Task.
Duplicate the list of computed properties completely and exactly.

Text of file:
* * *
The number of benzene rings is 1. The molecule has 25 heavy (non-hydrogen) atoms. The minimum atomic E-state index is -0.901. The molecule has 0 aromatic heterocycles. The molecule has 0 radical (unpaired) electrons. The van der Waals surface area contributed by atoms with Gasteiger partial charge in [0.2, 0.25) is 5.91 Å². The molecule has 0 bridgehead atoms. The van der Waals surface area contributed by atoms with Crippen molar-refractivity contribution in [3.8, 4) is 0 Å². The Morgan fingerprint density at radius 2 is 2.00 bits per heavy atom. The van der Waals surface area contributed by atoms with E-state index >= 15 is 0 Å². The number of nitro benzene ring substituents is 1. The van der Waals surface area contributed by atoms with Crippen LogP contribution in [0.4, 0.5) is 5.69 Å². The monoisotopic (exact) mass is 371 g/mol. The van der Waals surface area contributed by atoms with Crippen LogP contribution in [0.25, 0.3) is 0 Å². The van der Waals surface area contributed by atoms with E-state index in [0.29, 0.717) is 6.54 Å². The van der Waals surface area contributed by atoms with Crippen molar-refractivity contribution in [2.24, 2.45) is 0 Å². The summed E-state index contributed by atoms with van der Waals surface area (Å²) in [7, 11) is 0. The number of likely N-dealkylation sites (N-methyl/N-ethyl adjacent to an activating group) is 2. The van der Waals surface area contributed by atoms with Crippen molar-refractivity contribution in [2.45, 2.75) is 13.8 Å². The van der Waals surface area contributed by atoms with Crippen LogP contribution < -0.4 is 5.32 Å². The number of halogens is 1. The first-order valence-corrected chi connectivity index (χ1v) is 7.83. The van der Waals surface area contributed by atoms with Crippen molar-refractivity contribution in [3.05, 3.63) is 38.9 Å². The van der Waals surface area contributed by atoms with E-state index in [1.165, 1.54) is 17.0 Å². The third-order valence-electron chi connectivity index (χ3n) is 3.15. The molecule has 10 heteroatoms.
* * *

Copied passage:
The number of benzene rings is 1. The molecule has 25 heavy (non-hydrogen) atoms. The minimum atomic E-state index is -0.901. The molecule has 0 aromatic heterocycles. The molecule has 0 radical (unpaired) electrons. The van der Waals surface area contributed by atoms with Gasteiger partial charge in [0.2, 0.25) is 5.91 Å². The molecule has 0 bridgehead atoms. The van der Waals surface area contributed by atoms with Crippen molar-refractivity contribution in [3.8, 4) is 0 Å². The Morgan fingerprint density at radius 2 is 2.00 bits per heavy atom. The van der Waals surface area contributed by atoms with E-state index >= 15 is 0 Å². The number of nitro benzene ring substituents is 1. The van der Waals surface area contributed by atoms with Crippen LogP contribution in [0.4, 0.5) is 5.69 Å². The monoisotopic (exact) mass is 371 g/mol. The van der Waals surface area contributed by atoms with Crippen LogP contribution in [0.25, 0.3) is 0 Å². The van der Waals surface area contributed by atoms with E-state index in [0.29, 0.717) is 6.54 Å². The van der Waals surface area contributed by atoms with Crippen molar-refractivity contribution in [2.24, 2.45) is 0 Å². The summed E-state index contributed by atoms with van der Waals surface area (Å²) in [7, 11) is 0. The number of likely N-dealkylation sites (N-methyl/N-ethyl adjacent to an activating group) is 2. The van der Waals surface area contributed by atoms with Crippen molar-refractivity contribution in [2.45, 2.75) is 13.8 Å². The van der Waals surface area contributed by atoms with Crippen LogP contribution < -0.4 is 5.32 Å². The number of halogens is 1. The first-order valence-corrected chi connectivity index (χ1v) is 7.83. The van der Waals surface area contributed by atoms with Crippen molar-refractivity contribution in [3.05, 3.63) is 38.9 Å². The van der Waals surface area contributed by atoms with E-state index in [1.165, 1.54) is 17.0 Å². The third-order valence-electron chi connectivity index (χ3n) is 3.15. The molecule has 10 heteroatoms.